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Firefall Preview


Gorgeous graphics, FPS controls and a persistent MMO world with dropships and jetpacks. Firefall's specs may have you already reaching for your wallet, heading to the website and looking for the preorder button. Whoa there. Save that disposable income for the double-dip recession: Firefall will be free.

It's a team-based shooter, a mash-up of FPS and MMO that wowed us when we first glimpsed it : mercenaries strapped into jetpacks, hopping in teams across a beautiful, cartoonishly bright landscape. It's all the better for knowing that you can be simply called to action by the server, bundle into a giant ship and head off to another part of the world – where a boss might be stomping all over a human village.

You fight to protect humanity from the evil Chosen, as part of a small squad of five. You roll around the world looking for action, other players, or Crystite. Crystite?

Here to answer the obvious question, Firefall's executive producer James Macauley: “Crystite is basically our primary source of energy in the world today, and so it has become the biggest currency. People trade in Crystite – they buy upgrades for their Battleframe and Backpack [the bulky suit and power supply] or their weapons in Crystite, and it's also what's used to upgrade most of the tech the armies retrieve.”

Crystite: it's both a currency and a resource. There's an economy and therefore a reason to fight.

Your class will depend on your own Battleframe's configuration, as Macauley explains: “A character will have access to all the Battleframes, but you level up each Battleframe independently – and this was a pretty important design decision for us – in order to give you quick access to the different classes depending on the situation that you're in.

“You'll be able to swap out your backpack, pick different weapons and customise what abilities you install in your backpack. You can actually install custom modules into your weapon to change how it fires, change the reload time, the accuracy, or even its alt-fire mode.”

So there's a depth to the character creation and combat that you'd expect from a modern shooter. But for it to work, the MMO side of things needs to be just as well defined. How will they mix the action into the world? Macauley: “We thought it would be really cool to have things happen based on time of day, time of week or even seasonally. So you'll log on in the middle of the night and you may see creatures that you won't normally see during the day, but you may have NPCs that are going about doing some covert operation that you haven't seen before. We want the world to change based on what players are doing and so it's unpredictable. Based on what players have been participating in, the events players have chosen to do or what missions they're running and the time of day, various things may be happening.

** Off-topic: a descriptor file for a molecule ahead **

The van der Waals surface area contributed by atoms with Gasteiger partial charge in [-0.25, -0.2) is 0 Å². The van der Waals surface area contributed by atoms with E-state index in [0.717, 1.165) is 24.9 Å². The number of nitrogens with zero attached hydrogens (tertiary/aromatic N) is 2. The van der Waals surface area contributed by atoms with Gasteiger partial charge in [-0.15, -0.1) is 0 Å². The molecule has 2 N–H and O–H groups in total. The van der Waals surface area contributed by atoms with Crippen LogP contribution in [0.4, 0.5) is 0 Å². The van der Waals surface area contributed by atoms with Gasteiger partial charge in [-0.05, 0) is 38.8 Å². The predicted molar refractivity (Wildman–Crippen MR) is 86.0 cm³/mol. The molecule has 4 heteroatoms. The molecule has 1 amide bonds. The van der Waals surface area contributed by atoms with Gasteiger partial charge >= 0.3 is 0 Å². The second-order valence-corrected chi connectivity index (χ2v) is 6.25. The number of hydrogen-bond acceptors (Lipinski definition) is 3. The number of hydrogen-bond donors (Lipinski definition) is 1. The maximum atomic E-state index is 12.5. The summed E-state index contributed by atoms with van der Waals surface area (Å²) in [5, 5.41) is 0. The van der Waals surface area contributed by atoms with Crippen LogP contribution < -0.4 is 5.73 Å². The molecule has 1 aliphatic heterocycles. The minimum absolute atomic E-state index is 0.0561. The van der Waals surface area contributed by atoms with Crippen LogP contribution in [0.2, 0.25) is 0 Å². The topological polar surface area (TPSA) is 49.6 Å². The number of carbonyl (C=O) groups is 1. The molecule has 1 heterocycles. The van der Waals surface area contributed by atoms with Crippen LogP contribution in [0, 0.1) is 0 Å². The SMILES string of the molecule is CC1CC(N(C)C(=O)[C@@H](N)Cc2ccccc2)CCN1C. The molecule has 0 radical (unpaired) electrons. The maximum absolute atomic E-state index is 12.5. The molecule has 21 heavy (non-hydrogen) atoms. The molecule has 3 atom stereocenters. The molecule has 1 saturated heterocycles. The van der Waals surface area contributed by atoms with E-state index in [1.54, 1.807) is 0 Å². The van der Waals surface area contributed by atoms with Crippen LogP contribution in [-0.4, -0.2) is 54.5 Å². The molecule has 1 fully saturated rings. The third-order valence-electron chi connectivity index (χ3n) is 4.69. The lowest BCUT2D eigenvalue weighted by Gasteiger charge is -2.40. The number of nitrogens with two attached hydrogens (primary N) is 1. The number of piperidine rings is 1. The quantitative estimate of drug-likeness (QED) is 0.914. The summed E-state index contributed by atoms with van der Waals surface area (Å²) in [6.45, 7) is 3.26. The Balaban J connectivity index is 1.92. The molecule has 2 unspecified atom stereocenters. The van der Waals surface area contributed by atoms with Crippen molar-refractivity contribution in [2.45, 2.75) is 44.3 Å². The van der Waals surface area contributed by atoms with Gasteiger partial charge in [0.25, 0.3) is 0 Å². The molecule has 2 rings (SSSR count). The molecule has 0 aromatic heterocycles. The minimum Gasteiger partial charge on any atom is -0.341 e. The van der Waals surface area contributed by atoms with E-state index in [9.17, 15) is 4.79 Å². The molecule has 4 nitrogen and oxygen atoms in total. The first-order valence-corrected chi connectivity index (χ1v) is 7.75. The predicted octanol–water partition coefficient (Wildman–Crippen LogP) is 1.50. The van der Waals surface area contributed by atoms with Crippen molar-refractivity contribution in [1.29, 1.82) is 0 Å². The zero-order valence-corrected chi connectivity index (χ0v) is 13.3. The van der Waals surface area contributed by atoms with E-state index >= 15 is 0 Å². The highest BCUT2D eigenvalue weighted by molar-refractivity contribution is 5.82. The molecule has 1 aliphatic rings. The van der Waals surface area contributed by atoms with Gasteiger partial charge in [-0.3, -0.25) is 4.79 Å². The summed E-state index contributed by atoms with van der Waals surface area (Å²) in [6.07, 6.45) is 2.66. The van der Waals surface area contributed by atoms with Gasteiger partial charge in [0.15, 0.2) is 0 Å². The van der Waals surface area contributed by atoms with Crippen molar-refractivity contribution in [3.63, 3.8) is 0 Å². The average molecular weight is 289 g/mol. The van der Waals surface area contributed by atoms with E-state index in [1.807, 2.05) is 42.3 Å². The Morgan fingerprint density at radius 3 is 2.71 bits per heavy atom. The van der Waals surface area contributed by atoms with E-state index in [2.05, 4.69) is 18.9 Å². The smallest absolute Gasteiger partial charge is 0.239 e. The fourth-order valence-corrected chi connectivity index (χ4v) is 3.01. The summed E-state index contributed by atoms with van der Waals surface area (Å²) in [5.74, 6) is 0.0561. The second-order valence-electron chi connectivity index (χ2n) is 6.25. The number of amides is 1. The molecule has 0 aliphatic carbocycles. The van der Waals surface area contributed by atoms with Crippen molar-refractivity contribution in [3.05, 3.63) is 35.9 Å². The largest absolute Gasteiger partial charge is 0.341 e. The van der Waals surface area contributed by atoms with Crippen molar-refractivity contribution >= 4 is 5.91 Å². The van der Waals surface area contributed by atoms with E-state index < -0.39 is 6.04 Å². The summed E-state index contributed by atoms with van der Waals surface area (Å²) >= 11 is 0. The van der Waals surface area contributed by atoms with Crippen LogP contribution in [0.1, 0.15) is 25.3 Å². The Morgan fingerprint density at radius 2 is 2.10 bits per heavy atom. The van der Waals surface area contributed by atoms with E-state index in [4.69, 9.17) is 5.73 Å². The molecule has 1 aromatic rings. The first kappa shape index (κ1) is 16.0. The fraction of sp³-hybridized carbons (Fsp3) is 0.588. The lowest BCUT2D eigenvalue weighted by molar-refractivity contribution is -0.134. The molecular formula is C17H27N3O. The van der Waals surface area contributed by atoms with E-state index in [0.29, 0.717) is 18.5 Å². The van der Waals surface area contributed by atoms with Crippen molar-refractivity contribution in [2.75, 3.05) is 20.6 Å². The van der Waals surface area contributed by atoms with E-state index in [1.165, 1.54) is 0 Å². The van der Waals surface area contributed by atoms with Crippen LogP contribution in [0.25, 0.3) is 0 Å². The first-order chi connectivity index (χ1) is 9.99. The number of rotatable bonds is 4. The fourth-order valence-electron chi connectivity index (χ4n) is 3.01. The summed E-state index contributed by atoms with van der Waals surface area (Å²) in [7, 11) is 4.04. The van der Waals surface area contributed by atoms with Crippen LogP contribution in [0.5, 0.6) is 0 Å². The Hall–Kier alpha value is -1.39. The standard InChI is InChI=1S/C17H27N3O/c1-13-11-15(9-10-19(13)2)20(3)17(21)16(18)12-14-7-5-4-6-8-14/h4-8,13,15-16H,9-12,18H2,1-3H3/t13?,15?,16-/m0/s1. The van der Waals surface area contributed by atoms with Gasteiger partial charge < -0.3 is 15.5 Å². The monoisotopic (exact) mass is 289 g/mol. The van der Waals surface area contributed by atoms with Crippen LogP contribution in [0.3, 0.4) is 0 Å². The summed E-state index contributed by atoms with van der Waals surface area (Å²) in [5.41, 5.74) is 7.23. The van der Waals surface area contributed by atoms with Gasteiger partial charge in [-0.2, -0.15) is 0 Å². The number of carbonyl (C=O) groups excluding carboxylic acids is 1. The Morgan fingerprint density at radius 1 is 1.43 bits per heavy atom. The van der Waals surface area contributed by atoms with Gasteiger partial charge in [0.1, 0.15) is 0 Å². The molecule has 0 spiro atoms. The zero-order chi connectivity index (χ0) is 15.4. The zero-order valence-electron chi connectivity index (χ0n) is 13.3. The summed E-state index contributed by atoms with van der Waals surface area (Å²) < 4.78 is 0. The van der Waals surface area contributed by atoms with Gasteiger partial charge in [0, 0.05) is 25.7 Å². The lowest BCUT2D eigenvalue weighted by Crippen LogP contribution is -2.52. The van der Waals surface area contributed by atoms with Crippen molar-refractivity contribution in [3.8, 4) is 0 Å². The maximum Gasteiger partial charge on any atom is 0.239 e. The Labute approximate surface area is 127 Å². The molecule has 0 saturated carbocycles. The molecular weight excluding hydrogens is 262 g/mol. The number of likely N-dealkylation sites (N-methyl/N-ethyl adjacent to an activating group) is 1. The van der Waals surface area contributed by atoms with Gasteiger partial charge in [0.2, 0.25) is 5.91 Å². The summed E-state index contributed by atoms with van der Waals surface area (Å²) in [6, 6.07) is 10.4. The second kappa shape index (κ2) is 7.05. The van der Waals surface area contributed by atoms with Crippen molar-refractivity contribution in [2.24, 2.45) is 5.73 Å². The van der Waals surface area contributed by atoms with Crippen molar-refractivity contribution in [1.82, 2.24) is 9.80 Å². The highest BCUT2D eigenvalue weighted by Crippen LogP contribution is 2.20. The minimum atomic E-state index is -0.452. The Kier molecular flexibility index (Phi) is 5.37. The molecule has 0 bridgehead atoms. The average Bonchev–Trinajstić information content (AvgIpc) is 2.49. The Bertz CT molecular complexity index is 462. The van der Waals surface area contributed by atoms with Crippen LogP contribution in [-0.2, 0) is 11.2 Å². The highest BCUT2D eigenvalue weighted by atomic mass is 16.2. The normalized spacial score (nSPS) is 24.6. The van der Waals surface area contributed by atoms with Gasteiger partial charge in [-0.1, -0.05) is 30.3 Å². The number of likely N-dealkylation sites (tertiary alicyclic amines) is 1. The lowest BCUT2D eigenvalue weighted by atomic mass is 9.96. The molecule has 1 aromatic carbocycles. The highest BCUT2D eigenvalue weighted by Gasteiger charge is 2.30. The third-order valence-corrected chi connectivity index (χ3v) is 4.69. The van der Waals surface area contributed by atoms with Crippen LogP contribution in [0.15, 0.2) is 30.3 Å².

“You may actually see a Chosen attack on an outpost or you may see a corps of humans fighting back and pushing those Chosen back into the building. We're really trying to create this dynamic world with lots of things happening and that's driven by a variety of different factors, including what players are doing.”

At a higher level, beyond the squad, all this can benefit your clan. Squads are temporary, but the clan is where you'll see real gains. You'll have access to shared resources and some stats will be tied to your army's growth. Most excitingly, there's a shared tech tree to advance up, as Macauley describes: “One thing that we're really excited about is having shared common goals within your army. We'll actually have an army tech tree that you can choose to advance as a team. You're making strategic decisions on where you spend your resources and where you spend your time trying to advance your technology, so that each army actually may be completely different. You may specialise in one area of the tech tree, whereas my army may specialise in a completely different area.”

You'll pay for all this, but through microtransactions. With a combat-based game there's a temptation to allow players to simply buy up skills, but Firefall is deliberately avoiding that game unbalancing route. “We're not going to sell a weapon that does more damage... that just does a mega amount of damage where you're going to get an instant headshot or instant kills,” Macauley states.

Instead you'll probably be paying for aesthetic changes to your avatar, or gender and name changes. For people unable to spend as much time playing that they'd like, they're considering allowing them to purchase multipliers to improve their Crystite collection.

Firefall is starting to sound startlingly ambitious, particularly when you consider it's a free game.